“Well, Kelly,” I can hear you thinking, “Surely this is one of those things where the bioethics community rises up as a whole and howls in protest!”
Sadly, no. In fact, quite the opposite. It’s certainly a divisive issue, but any debate on the subject seems to degrade quickly into personality disputes and conflict-of-interests, and there appears to be strong support for prenatal dex treatment that is, frankly, appalling.
Of course, the problem with prenatal dex treatment for CAH goes significantly beyond the idea that not wanting to be a mother is a pathology that needs to be fixed. Prenatal dex treatment is not a cure for CAH, it merely minimizes external symptoms of the disease. Yes, this can be a good thing if there are medically severe complications of an improperly developed urogenital system, but those complications are rare. The only other thing prenatal dex does? Is decrease those nastybad tomboyish, non-mothery, potentially lesbian inclinations. So, in other words, prenatal dex treatment is being used to make sure girls want to fulfill those outdated and stereotypical, reductionist gender roles of homemaker and mother/wife.
Now, let me just be clear: there are researchers doing actual clinical trials interested in valid uses of prenatal dex to prevent severe physical issues that require invasive and drastic surgery to fix (and I’m not talking “simple” intersex surgery here, but complications with the urogenital system that have to be fixed ASAP). But the researcher promoting and behind the majority of the prenatal dex use in the United States appears to be motivated by a desire to both eradicate lesbianism and non-traditional gender roles, including what is seen as an ‘unhealthy interest in with male games and occupations.’
In other words, in a time where women are celebrating breaking glass ceilings, pursuing occupations that take them out of the home, and stepping away from a social construct of enforced motherhood, there are prominent researchers who are pathologizing that behaviour as bad genes that need to be fixed.
“But Kelly,” you may want to protest, “New and her colleagues are merely saying that women with CAH have a range of undesirable symptoms that are an aspect of their genetic disease! They’re just trying to solve that!”
To which I say: oh really? Look at three women and tell me who has CAH, who’s a lesbian, and who is a heterosexual woman who doesn’t want children. Tell me how we determine that behaviour is abnormal for one of those three women and not the other two.
Pathologizing behaviour is pathologizing behaviour, period, across the board. You cannot issue a value judgment of “this is bad” and then have it stay limited to only a single and small group of people – that’s not how it works (and anyone, especially a bioethicist, who believes that, should be shamed right out of medicine and research).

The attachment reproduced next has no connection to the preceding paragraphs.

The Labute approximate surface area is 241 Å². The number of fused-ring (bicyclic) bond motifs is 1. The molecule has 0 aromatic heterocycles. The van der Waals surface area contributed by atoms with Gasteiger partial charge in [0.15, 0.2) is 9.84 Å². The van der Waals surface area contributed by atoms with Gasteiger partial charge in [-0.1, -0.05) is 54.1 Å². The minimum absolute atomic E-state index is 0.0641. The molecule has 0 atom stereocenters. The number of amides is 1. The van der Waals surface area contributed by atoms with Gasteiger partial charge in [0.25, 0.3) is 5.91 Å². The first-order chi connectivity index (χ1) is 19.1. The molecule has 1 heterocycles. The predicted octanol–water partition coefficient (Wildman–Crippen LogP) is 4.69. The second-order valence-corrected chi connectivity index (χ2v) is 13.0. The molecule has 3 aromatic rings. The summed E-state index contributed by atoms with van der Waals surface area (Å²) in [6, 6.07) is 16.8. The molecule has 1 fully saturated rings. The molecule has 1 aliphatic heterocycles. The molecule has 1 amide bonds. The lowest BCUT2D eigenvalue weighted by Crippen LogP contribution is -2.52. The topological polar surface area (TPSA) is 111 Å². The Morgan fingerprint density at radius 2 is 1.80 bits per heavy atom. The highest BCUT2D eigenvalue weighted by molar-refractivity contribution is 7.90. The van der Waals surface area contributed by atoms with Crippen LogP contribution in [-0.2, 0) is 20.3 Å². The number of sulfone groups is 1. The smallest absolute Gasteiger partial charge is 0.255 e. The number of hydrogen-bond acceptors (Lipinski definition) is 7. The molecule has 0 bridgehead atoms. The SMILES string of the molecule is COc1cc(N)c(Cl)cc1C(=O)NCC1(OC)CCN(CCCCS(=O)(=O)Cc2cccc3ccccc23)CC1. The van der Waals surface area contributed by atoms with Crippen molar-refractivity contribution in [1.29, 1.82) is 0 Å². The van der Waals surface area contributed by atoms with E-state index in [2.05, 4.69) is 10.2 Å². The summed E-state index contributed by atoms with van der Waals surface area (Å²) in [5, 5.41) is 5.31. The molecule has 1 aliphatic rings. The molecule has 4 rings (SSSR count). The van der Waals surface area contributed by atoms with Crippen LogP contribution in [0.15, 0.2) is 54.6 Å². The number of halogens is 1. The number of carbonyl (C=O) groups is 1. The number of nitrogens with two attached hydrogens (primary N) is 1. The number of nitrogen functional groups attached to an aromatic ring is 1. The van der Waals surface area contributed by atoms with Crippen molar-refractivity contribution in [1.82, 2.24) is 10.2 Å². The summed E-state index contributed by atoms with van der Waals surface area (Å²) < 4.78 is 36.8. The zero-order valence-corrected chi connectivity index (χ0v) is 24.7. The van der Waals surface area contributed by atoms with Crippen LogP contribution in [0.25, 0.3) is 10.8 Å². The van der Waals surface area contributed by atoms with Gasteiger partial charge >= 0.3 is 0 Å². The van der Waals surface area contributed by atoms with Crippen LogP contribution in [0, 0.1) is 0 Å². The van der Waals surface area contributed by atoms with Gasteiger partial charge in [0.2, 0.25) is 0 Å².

And for the inevitable chorus or questions, let me clarify that I don’t have CAH. I’m a chromosomally ‘normal’ woman. I just happen to be following the rather well-established path of the childless aunt (and if things keep on the way they are, the spinster childless aunt). Many woman, though history, have found great satisfaction in choosing this role in life, and deciding that we’re all as a whole broken because we don’t really relish everything that comes with childbirth and pregnancy is more than just problematic: it’s essentialist and does the same thing to a woman as the anti-choice religious fundamentalists: reduces us to being nothing more than incubators.
Want to read more on the topic? Start with Alice Dreger’s To Have is to Hold, then read her paper with Feder and Tamar-Mattis; I obviously relied on this for my own irritated ramblings above. Or read a first-hand account of an intersex woman who had the unfortunate experience of being one of John Money’s patients. Note that Money collaborated with Dr. Meyer-Bahlburg, who is one of Dr. New’s chief collaborators. So in other words, much of this research comes out of discredited concepts of gender and sexuality.
Meyer-Bahlburg, H.F. 1999. What causes low rates of child-bearing in congenital adrenal hyperplasia? The Journal of Clinical Endocrinology and Metabolism 84(6): 1844—1847.
Nimkarn, S., and M.I. New. 2010a. Congenital adrenal hyperplasia due to 21-hydroxylase deficiency: A paradigm for prenatal diagnosis and treatment. Annals of the New York Academy of Sciences 1192: 5—11.